methods (IDEA /IADB project). In particular, as improved data becomes

    available and methodological challenges are overcome it should be

    possible to complete the coverage and improve the quality of global

    applications. (UNDP, UNEP-GRID, Columbia University, World Bank,

    ProVention, IADB, Universidad Nacional de Colombia-IDEA)

? Explicitly engage a wider range of potential users of risk indexes and

    indicators at a variety of scales in order to focus application development

    on user needs and to ensure applicability for disaster risk management

    purposes. The IDEA/IDB project sets an example in this sense by clearly identifying and engaging user groups in the development of each of its four proposed indexes. On the contrary, technical improvements in indicators and indexing may bring only marginal benefits in terms of disaster risk management. (UNDP, UNEP-GRID, Columbia University,

    World Bank, ProVention, IADB, Universidad Nacional de Colombia-IDEA)

    ? Sub-regional, national and sub-national applications should be developed

    as a priority, taking advantage of the methods piloted at the global scale and of the richness of nationally available data. This can enable the analysis to drill down through the geography in globally identified Hotspots and to compare relative levels of vulnerability and risk between sub-national administrative units. These applications will target national decision makers and development planners, with a view to facilitating the application of risk and vulnerability analysis in risk management and reduction. An additional priority could be the development of sector specific risk and vulnerability indexes and indicators. This could in turn lead into the development of risk-assessment-based standards and policies for new investment and for reconstruction, particularly in hotspot areas. Existing national and sub-national disaster and risk management plans could also be updated to reflect the results of newly available risk and vulnerability analysis. The IDEA/IADB project is already addressing this issue in the Americas. Eventually a suite of applications could be made available at the national level. (UNDP, UNEP-GRID, Columbia

    University, World Bank, ProVention, IADB, Universidad Nacional de Colombia-IDEA), national and local-level partners, GTZ)

    Planning of Future Working Group 3 activities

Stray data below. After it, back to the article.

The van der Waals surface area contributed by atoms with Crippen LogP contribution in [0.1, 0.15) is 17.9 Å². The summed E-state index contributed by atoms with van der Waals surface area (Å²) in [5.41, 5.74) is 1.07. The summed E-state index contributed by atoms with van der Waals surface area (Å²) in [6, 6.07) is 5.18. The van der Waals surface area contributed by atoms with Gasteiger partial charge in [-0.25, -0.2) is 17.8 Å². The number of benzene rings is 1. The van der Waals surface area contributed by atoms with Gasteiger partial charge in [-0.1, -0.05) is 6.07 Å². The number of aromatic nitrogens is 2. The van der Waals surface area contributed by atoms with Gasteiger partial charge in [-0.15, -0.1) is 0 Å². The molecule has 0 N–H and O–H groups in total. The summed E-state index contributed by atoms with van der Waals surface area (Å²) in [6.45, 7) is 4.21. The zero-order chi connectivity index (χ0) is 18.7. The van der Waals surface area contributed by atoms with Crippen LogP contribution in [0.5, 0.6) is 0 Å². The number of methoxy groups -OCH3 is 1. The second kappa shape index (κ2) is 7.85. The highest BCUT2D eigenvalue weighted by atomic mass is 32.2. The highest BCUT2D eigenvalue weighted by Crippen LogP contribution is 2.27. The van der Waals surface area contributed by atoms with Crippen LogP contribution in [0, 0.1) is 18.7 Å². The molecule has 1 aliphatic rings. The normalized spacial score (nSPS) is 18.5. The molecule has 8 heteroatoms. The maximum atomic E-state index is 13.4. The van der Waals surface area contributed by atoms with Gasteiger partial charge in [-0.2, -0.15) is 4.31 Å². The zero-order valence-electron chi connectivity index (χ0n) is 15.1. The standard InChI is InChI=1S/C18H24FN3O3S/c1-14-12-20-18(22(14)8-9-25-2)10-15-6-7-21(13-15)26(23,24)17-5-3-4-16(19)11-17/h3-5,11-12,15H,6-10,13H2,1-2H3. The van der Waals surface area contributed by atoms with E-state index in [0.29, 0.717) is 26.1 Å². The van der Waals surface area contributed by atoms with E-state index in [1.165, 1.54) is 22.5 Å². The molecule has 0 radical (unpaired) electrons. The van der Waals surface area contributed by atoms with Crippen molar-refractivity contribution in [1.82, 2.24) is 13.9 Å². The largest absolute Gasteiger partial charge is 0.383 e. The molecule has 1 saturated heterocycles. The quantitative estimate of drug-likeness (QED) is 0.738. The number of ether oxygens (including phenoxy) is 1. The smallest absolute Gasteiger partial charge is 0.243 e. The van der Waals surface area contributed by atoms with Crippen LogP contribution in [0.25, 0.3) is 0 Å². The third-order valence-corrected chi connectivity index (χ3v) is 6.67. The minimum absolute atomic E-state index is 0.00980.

It was considered that Working Group 3 should carry out the following activities in

    the context of upcoming World Conference on Disaster Reduction, to be held in

    Kobe, Japan in January 2005.

    ? Working Group 3 will carry out a comparative review of the different global

    and national risk and vulnerability indexing and indicator initiatives that have been developed (particularly the DRI, Hotspots and the IDEA/IADB projects). This review will be produced as a report that documents the applications developed, the methods applied and the datasets used. The report will provide the Kobe conference with the state of the art with respect to the development of indicators and indexes for risk and vulnerability assessment. The report may also integrate work carried out by the sub-working group of Working Group 3 on the Quality, Accuracy and Coverage of Disaster Data.

    ? Working Group 3 will organise a technical session at the Kobe conference,

    as a platform to present the results of the three institutional projects as well as the comparative overview mentioned above.

    ? The different organisations involved (UNDP, UNEP/GRID, Columbia

    University, Universidad Nacional de Colombia-IDEA, IADB, World Bank and others) will propose a partnership and the steps necessary to develop a bottom-up, multi-tiered, distributed risk assessment system and that will build on the achievements of the existing projects. This proposed partnership would be operationalized through a set of project descriptions, inter-institutional MOU’s and resource allocations. It is hoped that this

    inter-institutional partnership would build on Working Group 3 to become a principal driver of the development of risk indexes and indicators into the future. The option of integrating the development of a multi-tiered system of disaster data reporting into this proposal and partnership will also be examined given the synergies between both areas of work.

    ? The formulation of the proposal and the formalisation of the partnership

    will be completed by the meeting of the ISDR-IATF planned for October 2004, with the intention of formalizing the partnership in time to be presented at the Kobe conference in January 2005. It is likely that an intermediate Working Group 3 meeting will be required between May and October 2004 to work on the partnership and proposal. The meeting of the IDEA/IADB project planned for November 2004 in Colombia can provide another opportunity for refinement and review of the partnership proposal.